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Tax season is a stressful time for anyone, but especially for landlords. If you are a landlord and are interested in seeing how much money you pay to the IRS each year, read on. Here are the 9 most common tax questions for rental properties.

The 9 Most Common Tax Questions for Rental Properties

Before we dive in, please remember that we are not accountants (nor do we play one on TV). While we do cite our sources, make sure you verify this information with your accountant before taking it as gospel.

With legalities out of the way, let's begin.

Is rental income taxable?

The short answer is yes.

The IRS website states "You generally must include in your gross income all amounts you receive as rent. Rental income is any payment you receive for the use or occupation of a property. You must report rental income for all your properties."

In plain English, this means that you need to include all the money you make from rent (before deductions) in your taxes.

Just because all of your rental income is taxable, however, doesn't mean you need to pay taxes on the entire amount. We'll talk about this in more detail later in this article.

What to declare as rental income?

It's difficult to determine what qualifies as rental income. As previously stated, rental income is any amount of money you receive in exchange for the use or occupation of a property.

Some property owners receive rental income from the power company for the spot of land their power line pole is in. Others get rental income from allowing people to live on their property in trailers or homes. Still others charge businesses rent to store their items on their property or use their office space.

All those ways of getting an income should be declared as rental income.

Beyond that, if you receive money from your tenant to cancel a lease or repair a piece of the property, it's considered rental income. Any money you receive from your tenant that you don't plan on returning to them at a later date must be declared as rental income.

There are many ways to rent things out-- but the gist of it is if it's property and you are receiving money from someone else to use or occupy it, it's considered rental income.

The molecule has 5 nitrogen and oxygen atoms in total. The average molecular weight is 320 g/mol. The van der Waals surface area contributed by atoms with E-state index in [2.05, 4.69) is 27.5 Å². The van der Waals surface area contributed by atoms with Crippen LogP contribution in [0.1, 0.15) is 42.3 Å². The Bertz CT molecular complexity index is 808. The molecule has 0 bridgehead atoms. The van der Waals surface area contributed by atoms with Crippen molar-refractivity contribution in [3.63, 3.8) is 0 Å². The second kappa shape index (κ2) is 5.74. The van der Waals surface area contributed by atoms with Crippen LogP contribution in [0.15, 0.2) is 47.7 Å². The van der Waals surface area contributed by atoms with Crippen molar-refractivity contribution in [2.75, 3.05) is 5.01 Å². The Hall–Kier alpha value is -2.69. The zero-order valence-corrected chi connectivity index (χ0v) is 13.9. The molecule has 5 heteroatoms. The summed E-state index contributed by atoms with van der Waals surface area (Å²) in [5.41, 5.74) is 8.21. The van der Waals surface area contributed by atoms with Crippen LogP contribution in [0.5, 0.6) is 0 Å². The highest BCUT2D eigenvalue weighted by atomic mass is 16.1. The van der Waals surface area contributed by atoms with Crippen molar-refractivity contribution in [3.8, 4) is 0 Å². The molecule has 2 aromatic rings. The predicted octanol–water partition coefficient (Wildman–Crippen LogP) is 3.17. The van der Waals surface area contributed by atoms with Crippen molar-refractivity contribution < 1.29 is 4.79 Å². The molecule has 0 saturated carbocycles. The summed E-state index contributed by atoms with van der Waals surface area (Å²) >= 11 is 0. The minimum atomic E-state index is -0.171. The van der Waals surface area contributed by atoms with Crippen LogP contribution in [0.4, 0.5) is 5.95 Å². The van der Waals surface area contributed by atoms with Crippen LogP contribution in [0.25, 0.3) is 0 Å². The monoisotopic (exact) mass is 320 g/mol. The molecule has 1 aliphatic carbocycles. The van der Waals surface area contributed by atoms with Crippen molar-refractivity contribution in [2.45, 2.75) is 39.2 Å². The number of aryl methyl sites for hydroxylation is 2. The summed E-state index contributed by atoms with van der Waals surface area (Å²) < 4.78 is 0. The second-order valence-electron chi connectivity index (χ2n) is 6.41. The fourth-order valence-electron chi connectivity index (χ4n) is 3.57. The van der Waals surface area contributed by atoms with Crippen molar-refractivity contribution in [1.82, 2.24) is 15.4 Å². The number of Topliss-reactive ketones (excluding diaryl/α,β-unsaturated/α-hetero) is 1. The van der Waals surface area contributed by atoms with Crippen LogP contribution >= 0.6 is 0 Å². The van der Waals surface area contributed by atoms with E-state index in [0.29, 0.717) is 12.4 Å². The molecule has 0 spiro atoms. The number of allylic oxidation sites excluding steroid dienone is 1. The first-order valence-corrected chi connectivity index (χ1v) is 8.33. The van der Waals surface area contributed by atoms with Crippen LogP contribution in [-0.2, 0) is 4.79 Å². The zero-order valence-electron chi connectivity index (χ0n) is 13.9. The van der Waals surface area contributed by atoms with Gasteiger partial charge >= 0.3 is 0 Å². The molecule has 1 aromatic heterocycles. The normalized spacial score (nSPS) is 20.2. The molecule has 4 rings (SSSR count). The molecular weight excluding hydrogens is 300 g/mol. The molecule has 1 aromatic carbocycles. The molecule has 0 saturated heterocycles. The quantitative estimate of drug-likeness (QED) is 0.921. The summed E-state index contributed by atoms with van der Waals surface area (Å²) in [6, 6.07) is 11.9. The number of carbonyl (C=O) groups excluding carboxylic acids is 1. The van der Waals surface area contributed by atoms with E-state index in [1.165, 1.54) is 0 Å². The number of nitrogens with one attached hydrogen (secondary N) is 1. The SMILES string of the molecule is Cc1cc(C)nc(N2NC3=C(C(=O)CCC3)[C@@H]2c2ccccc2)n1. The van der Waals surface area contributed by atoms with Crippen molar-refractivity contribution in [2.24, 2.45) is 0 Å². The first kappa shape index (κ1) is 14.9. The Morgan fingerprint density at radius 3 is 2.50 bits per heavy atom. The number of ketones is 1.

When do I owe taxes on rental Income?

You owe taxes on any rental income that you receive in that fiscal year.

You also pay taxes on the entire amount of advance payment you receive in that year. If you get advance payments on your commercial space, and they give you two year's worth of rent upfront, you'll pay taxes on that amount in the year it is received.

If you own the property in your name and receive the rental income in your name, your taxes are due the same time your income taxes are due. That's in April of the following year, for those curious when annual taxes are due, although you can get an extension.

If your business (such as an LLC or corporation) owns your rentals, that's a different story. You'll still owe taxes once a year to the IRS, but you may also owe quarterly taxes on the income to your state. To find out more information about your state tax requirements, go here.

 Are security deposits taxable?

A security deposit that is used as the last month's rent is considered rental income and needs to be included on that year's tax statement.

If you plan on giving back the deposit to the tenants at the end of their rental term, you do not need to include it in your gross rental income. If you do keep part or all of the security deposit as payment for the tenant not holding up their end of the deal, then you need to include that amount in your taxes in the year you withhold it.

What can I deduct from rental income?

When declaring your rental income on your taxes, you can't deduct anything before claiming it on your taxes. For example, Joe makes $1600 per month from his rental but pays $1200 per month in mortgage. Joe cannot write down $400 as his gross income because his actual income was $1600.

You can deduct the mortgage interest from your rental income as outlined by your tax form, however.

What Deductions Can I Take as an Owner of Rental Property?

While all of your rental income is considered taxable, you may not have to pay any taxes on it. How is this possible, you ask? Because of deductions. You can deduct quite a bit from your taxes when you own a rental.